Chances are, you have at least one friend who talks constantly aboutleaving the city for good. Or maybe you’ve actually seen friends pull the trigger and head to somewhere like Seattle, Boulder or Austin. Either way, planning for the inevitable departure from the most expensive city in the US is just casual — if not constant — dinner-party conversation here.
In fact, a 2016 Bay Area Council poll found that one-third of Bay Area residents say they are likely to leave the region in the next few years. But with all that talk, only about 5 percent of all households in San Francisco actually moved out of the city between 2010 and 2014, according to new migration data from Trulia. When they left, 27.3 percent headed to one of the 14 cities in Alameda County, including Oakland, Berkeley and Alameda. And 31.5 percent of new arrivals to all of the East Bay during that time hailed from San Francisco.
More than 1,500 former-SF city households settled in LA, whereas upwards of 850 chose wallet-gouging New York City, and almost 650 landed in the Seattle area.
However further your dollar will go in the East Bay, there’s still a housing crunch on the sunny side of the bay. A 2016 poll by the Bay Area Council found that 74 percent of residents believe it’s harder to find housing today than it was a year ago, and in Alameda County, that number jumps up to 78 percent.
Lack of new construction isn’t the only barrier in the East Bay. Though the population of Oakland increased by 22,000 from 2010 to 2014, the number of new housing units constructed over the same period was only 711, according to a recent report by Oakland’s city auditor, Brenda Roberts.
And the homes that are being built are intended for the wealthy, making it tough for low-income migrants and residents. Oakland has seen a 34 percent rental increase since 2011, which now makes it the fourth most expensive city in the country in which to rent a home, according to the auditor’s report. To face the housing problem, the Alameda County Board of Supervisors recently voted to include a measure for a $580 million affordable-housing bond on the ballot in November, and cities in the area have purposefully set aside funds for dealing with the issue.
Though the population of Oakland increased by 22,000 from 2010 to 2014, the number of new housing units constructed over the same period was only 711.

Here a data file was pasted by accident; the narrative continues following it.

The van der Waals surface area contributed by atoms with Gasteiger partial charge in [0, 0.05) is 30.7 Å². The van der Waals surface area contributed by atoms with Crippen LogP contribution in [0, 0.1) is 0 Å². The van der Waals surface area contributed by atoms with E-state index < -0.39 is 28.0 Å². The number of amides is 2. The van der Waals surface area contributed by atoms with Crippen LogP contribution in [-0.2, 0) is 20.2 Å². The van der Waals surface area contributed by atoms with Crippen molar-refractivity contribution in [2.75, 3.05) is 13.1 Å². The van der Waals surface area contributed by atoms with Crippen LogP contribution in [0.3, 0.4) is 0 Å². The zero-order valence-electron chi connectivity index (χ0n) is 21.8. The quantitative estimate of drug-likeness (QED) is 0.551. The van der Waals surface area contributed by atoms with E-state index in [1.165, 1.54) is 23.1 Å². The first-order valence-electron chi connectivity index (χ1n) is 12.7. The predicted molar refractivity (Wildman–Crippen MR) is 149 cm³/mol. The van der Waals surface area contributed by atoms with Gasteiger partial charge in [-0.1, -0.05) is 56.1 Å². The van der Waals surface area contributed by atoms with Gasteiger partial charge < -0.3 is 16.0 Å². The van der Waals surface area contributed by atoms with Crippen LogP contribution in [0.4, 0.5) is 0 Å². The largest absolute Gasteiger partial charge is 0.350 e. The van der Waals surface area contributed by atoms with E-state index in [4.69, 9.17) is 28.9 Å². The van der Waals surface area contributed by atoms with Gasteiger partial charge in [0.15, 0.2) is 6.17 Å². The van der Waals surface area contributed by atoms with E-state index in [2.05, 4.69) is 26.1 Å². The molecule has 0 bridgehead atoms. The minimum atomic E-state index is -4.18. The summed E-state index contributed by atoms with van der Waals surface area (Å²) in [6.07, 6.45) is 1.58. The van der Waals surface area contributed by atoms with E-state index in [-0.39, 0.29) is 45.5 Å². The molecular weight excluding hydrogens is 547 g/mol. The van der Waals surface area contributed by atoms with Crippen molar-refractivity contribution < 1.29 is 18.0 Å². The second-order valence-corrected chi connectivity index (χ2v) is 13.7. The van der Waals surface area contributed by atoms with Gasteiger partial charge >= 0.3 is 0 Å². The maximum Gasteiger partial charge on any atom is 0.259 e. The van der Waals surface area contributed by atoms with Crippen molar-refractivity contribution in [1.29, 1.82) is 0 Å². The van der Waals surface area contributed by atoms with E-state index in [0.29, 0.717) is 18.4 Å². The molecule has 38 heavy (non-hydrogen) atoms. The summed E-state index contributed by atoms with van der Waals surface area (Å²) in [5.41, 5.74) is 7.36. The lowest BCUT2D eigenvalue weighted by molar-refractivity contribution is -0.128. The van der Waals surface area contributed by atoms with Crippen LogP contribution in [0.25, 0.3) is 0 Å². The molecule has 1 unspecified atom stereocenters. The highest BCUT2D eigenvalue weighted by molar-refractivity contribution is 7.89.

“There’s a shortage of housing in San Francisco, just as there’s a shortage of housing here [in Alameda County],” said Alameda County planning director Albert Lopez. “But your money goes a bit further in the East Bay.” Despite it all, data from Trulia shows that most households that left San Francisco between 2010 and 2014 — roughly 30 percent — ended up in the East Bay. And almost a quarter of ex-San Franciscans headed south to the Peninsula.
One-third of Bay Area residents say they are likely to leave the region in the next few years.
Some San Franciscans decided to leave the Bay Area altogether. More than 1,500 former-SF city households settled in LA, whereas upwards of 850 chose wallet-gouging New York City, and almost 650 landed in the Seattle area. These numbers point to a population that’s leaving the Bay Area to follow jobs or perhaps live a bit more affordably without sacrificing the conveniences and cultural opportunities a metropolitan city has to offer.
While New York City and San Francisco have been competing over which is themost expensive for the past couple of years, Seattle’s and LA’s prices have been sneaking up as well. The median price of a home in LA jumped by 14 percent from 2014, and Seattle’s median-home-price increase was even more dramatic, at 20 percent over the same period.
In fact, among the top eight destinations for former San Francisco households,Sacramento was the only one with a median-home sales price of less than $450,000 in 2014. Even former East Bay residents leaving the Bay Area are choosing Sacramento: up to 15 percent of households left Alameda and Contra Costa Counties for the Sacramento area between 2010 and 2014. It makes sense, since today, the median sales price for a home in Sacramento is just $275,000, and the median rental price is less than $1,600 a month. Even if these prices seem ridiculously low, they still represent a 16 percent growth from two years ago.
Each city that former San Francisco families flee to seems to keep raising its prices. But it’s not totally our fault. Over the past year, home values have risen by 4.9 percent across the entire country.
So is there a city out there that’s not growing? A place we can go to that won’t eventually price us out? Actually, there is. Look out, Atlantic City, you’re next.
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